Pindie Dhaliwal, one of the organizers for the Surrey Challo protest for Indian farmers. She says organizers were told by Surrey RCMP that the event was not allowed due to COVID-19. Organizers ended up moving the protest to Strawberry Hill at the last minute. (Photo: Lauren Collins)

Pindie Dhaliwal, one of the organizers for the Surrey Challo protest for Indian farmers. She says organizers were told by Surrey RCMP that the event was not allowed due to COVID-19. Organizers ended up moving the protest to Strawberry Hill at the last minute. (Photo: Lauren Collins)

Indian farmers rally moves as organizers say Surrey RCMP told them they couldn’t gather

Protest originally planned in Cloverdale, moved to Strawberry Hill

Organizers for Surrey Challo, a protest in support of the farmers in India, are “disappointed” after they say they were “denied” the right to protest, but Surrey RCMP say it was about balancing peoples’ rights and public safety amid COVID-19.

The Surrey Challo event, described as a “drive-in and park” and a “cultural awakening and lively” protest, was planned for the Cloverdale Recreation Centre grounds on Saturday (Jan. 16). Posters for the event listed speeches and performances by about 20 individuals and groups.

Pindie Dhaliwal, one of the organizers of the protest, said organizers were told by Surrey RCMP Saturday (Jan. 16) as they were arriving that the event was not allowed due to COVID-19.

RELATED: Protest in support of Indian farmers planned for Cloverdale, Jan. 15, 2021

Organizers ended up moving the protest to Strawberry Hill at the last minute, with a drive-by past RCMP “E” Division in Green Timbers.

“We’re just being nimble with this. I think we’re not going to give up our fight to protest,” she explained. “That’s one of the things they don’t have in India. We have a lot of democratic rights here in British Columbia and throughout Canada, but to see what’s going on in India, our hearts are on fire right now. To suggest we suppress our voices in Canada, a democratic country, doesn’t sit well with most of us.”

Dhaliwal said the “main source of the frustration” was the RCMP had been consulted along the way, “in various forms.”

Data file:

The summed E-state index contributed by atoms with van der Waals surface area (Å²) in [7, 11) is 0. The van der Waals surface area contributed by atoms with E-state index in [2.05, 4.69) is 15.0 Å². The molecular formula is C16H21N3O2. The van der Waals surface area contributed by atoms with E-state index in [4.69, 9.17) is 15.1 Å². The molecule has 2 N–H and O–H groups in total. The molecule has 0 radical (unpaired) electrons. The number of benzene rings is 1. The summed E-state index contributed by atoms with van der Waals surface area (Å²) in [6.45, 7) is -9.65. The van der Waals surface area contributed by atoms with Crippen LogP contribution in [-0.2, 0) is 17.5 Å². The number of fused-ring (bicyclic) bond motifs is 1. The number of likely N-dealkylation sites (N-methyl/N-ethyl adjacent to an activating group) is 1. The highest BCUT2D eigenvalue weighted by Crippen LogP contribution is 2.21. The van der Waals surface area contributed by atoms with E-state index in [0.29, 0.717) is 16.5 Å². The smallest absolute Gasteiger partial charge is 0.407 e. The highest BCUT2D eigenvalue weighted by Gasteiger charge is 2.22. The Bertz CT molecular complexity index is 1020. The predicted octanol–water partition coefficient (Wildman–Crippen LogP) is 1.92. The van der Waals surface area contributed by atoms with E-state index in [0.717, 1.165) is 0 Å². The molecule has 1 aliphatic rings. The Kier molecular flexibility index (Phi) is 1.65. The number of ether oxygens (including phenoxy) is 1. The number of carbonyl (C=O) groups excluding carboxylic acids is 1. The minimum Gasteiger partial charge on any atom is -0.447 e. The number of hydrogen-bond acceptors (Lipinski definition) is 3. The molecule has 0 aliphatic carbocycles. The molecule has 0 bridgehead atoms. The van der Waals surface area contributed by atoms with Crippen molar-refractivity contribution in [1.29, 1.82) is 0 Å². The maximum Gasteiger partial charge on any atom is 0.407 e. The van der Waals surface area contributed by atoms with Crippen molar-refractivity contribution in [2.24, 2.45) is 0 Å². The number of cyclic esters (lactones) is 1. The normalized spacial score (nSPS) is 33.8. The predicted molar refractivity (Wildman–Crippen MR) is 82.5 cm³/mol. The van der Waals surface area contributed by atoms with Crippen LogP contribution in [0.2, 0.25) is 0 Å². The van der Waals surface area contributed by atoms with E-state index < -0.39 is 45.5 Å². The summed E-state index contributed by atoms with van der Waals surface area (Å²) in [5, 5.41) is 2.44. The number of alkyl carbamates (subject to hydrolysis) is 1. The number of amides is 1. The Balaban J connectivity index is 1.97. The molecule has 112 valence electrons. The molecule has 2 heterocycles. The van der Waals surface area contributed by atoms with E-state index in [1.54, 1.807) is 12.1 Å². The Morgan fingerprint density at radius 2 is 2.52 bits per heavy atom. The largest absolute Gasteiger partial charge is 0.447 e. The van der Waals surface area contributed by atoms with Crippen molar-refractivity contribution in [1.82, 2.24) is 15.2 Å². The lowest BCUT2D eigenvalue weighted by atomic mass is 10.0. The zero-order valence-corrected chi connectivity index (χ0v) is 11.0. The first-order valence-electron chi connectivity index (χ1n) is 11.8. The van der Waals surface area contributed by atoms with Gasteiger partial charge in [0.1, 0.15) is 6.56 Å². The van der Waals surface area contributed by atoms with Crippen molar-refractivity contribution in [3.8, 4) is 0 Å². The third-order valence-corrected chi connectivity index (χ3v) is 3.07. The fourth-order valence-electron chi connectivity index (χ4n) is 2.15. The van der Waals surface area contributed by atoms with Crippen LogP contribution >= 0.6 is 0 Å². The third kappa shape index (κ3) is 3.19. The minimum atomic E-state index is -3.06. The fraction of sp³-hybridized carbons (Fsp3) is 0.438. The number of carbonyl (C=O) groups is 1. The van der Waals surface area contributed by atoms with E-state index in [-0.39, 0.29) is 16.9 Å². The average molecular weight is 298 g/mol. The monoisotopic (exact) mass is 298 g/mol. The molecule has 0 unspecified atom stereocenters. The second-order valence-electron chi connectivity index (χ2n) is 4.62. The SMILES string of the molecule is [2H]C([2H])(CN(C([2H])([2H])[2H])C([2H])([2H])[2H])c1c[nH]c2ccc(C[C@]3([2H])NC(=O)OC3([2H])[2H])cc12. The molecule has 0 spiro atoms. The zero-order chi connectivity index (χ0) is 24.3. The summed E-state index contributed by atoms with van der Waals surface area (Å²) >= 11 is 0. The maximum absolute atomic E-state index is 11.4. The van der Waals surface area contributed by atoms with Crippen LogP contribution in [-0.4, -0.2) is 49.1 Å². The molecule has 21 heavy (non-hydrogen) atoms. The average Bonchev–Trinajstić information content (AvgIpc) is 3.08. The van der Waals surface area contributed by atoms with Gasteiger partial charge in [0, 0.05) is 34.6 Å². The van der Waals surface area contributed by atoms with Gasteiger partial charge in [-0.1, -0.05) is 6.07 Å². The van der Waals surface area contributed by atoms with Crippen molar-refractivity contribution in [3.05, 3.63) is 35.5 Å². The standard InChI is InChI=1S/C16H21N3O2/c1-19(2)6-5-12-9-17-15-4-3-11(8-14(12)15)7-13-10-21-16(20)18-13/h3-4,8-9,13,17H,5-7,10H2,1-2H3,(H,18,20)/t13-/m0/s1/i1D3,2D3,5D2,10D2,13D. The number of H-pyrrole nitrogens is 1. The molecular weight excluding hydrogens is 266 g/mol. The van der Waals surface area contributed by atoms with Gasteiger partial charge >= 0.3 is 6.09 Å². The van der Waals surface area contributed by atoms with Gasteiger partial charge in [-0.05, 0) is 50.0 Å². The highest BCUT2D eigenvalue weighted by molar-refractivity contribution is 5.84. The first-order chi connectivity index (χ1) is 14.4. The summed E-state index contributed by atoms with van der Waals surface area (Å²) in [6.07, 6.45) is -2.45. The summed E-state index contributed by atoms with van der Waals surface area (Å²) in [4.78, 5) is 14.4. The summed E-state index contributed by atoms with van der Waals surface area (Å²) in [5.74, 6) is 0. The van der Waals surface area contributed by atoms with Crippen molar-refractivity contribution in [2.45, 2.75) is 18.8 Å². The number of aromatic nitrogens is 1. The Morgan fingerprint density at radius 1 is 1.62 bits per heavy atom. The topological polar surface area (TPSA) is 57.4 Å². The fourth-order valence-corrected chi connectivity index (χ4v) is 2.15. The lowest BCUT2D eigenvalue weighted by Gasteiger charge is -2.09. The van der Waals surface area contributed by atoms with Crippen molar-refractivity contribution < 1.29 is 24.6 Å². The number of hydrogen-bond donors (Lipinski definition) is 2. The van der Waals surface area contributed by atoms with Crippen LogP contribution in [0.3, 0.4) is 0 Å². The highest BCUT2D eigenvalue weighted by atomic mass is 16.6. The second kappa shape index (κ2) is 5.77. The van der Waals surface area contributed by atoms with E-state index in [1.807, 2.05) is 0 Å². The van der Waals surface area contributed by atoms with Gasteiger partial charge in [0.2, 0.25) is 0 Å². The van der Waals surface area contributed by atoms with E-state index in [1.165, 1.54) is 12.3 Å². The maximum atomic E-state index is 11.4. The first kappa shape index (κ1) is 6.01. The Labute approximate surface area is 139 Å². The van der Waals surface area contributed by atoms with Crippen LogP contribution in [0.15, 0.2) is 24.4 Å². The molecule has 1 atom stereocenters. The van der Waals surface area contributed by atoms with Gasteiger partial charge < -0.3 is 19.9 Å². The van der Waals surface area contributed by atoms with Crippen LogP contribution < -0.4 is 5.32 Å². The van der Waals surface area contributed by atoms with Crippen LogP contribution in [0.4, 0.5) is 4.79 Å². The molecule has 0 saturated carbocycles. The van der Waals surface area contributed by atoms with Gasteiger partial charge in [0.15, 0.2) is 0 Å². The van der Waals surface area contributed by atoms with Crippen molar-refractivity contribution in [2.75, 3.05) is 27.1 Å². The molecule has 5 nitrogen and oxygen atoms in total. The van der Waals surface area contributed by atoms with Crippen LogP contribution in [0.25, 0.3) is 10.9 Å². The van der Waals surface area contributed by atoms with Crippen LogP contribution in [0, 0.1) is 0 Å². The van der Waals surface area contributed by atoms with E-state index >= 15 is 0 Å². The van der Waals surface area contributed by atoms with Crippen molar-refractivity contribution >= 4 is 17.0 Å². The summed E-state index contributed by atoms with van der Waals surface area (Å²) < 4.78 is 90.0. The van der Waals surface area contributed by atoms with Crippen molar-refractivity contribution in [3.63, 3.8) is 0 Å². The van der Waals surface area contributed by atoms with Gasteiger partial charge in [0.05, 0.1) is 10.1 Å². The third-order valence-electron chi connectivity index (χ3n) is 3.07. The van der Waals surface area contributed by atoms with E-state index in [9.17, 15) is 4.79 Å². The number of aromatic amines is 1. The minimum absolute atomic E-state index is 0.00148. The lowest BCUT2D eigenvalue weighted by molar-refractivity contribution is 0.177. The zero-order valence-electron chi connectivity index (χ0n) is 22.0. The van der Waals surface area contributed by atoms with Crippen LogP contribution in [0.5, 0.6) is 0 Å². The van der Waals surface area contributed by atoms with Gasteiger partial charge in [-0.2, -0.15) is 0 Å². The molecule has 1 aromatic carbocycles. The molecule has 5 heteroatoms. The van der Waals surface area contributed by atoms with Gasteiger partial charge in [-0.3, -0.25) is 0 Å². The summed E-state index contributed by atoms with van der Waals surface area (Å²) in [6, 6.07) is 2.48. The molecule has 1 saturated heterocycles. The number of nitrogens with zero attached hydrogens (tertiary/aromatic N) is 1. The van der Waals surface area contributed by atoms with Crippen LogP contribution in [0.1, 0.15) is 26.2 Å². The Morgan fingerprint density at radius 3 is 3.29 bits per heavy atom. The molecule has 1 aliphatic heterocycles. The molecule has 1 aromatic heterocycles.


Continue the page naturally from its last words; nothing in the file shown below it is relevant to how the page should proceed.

However, Surrey RCMP Corporal Joanie Sidhu said the RCMP “respects their constitutional right to protest.”

“For us, it’s not a matter of what the subject matter is, it’s a matter of balancing individuals constitutional rights to protest with public safety and the public health orders because of this pandemic

“Of course if we weren’t in the middle of a pandemic, things would be different,” she noted. “It has nothing to do with the subject matter, the people, the organization. It simply comes down to can we take on the risk of COVID spreading to the greater community? In this case, the risk was far too high and we had to step in.”

Sidhu said that if the event had gone on, people would have gone back to their communities, households and workplaces, which then “increases the likelihood of COVID-19 spreading.”

As for the event, Sidhu said RCMP “just didn’t have the same level of cooperation from them that we had in the past. We have supported these protests on, not only for this cause, but many other causes.”

She said police also “receieved information” that there was going to be food vendors and portable restrooms, things “that promote and encourage individuals exiting their vehicles and congregating, so that was the biggest concern with this.”

Dhaliwal pointed to a tweet from Surrey RCMP on Friday afternoon stating “Police are aware of a large public gathering planned” in Cloverdale. The Surrey RCMP tweet added police would be working alongside the City of Surrey bylaw department “to ensure public safety and compliance with health orders. Public health orders are in place to protect our community, and will be enforced.”

Dhaliwal said the protest “wasn’t a gathering,” and that a tweet from Surrey RCMP about a large public gathering was a “bit of a surprise.”

“We’re really disappointed in the actions of the Surrey RCMP today. We had organized a civil and peaceful protest today following COVID measures. Despite our best efforts, the protest was shut down,” Dhaliwal told media in the parking lot outside of the Cineplex in Strawberry Hill.

Dhaliwal pointed out that there have been anti-mask rallies in the Lower Mainland, specifically outside of the Vancouver Art Gallery.

“We ensured that there were COVID measures in place. In fact, we had a rally scheduled a couple of weeks ago and we postponed it to ensure we had additional COVID measures in place.”

Sidhu said that RCMP make assessments on a “case-by-case situation,” and with Saturday’s event there were “too many safety risks in this situation.”

She added a person was given a $2,300-fine for organizing a gathering “contrary to public health orders.”

However, Dhaliwal said there are no plans to stop protesting and bringing awareness to what’s happening in India.

“We will work with authorities, but authorities also need to work with us and need to understand our culture,” she said.

There have been several rallies in Cloverdale since late 2020 to support the farmers in India who are protesting three bills that had been put forward to the country’s central government in September.

RELATED: Thousands take part in second car rally in support, solidarity of farmers in India, Dec. 5, 2020

Moninder Singh, the spokesperson for the B.C. Gurdwaras Council, previously told the Now-Leader there were three bills put forward in India’s central government back in September that would affect “small-time farmers” in India.

“What it essentially does is it takes away something called the MSP, which is the minimum support price that farmers rely on. So depending on how the economy’s going… they have a minimum support price they can rely on that the government will buy their produce and their product at. Once that’s stripped away, they’re left to a free market,” explained Singh.